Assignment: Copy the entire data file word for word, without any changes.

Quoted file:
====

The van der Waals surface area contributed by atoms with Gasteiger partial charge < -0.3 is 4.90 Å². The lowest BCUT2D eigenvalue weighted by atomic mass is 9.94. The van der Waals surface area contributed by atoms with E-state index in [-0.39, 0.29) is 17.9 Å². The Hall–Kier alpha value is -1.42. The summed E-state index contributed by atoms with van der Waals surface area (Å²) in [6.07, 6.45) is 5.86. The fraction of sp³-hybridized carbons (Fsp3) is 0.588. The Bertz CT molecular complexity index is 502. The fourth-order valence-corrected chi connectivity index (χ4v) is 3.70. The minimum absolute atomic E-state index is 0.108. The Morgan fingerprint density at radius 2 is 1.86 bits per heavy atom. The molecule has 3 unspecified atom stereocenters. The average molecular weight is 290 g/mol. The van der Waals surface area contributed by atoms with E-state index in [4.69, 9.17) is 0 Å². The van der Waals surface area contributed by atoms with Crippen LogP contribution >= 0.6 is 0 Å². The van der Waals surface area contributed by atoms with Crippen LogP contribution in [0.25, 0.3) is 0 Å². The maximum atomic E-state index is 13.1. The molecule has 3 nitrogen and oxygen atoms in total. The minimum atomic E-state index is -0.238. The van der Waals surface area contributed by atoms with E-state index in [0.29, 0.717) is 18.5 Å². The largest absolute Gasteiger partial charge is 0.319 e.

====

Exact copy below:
The van der Waals surface area contributed by atoms with Gasteiger partial charge < -0.3 is 4.90 Å². The lowest BCUT2D eigenvalue weighted by atomic mass is 9.94. The van der Waals surface area contributed by atoms with E-state index in [-0.39, 0.29) is 17.9 Å². The Hall–Kier alpha value is -1.42. The summed E-state index contributed by atoms with van der Waals surface area (Å²) in [6.07, 6.45) is 5.86. The fraction of sp³-hybridized carbons (Fsp3) is 0.588. The Bertz CT molecular complexity index is 502. The fourth-order valence-corrected chi connectivity index (χ4v) is 3.70. The minimum absolute atomic E-state index is 0.108. The Morgan fingerprint density at radius 2 is 1.86 bits per heavy atom. The molecule has 3 unspecified atom stereocenters. The average molecular weight is 290 g/mol. The van der Waals surface area contributed by atoms with E-state index in [4.69, 9.17) is 0 Å². The van der Waals surface area contributed by atoms with Crippen LogP contribution >= 0.6 is 0 Å². The van der Waals surface area contributed by atoms with Crippen LogP contribution in [0.25, 0.3) is 0 Å². The maximum atomic E-state index is 13.1. The molecule has 3 nitrogen and oxygen atoms in total. The minimum atomic E-state index is -0.238. The van der Waals surface area contributed by atoms with E-state index in [0.29, 0.717) is 18.5 Å². The largest absolute Gasteiger partial charge is 0.319 e.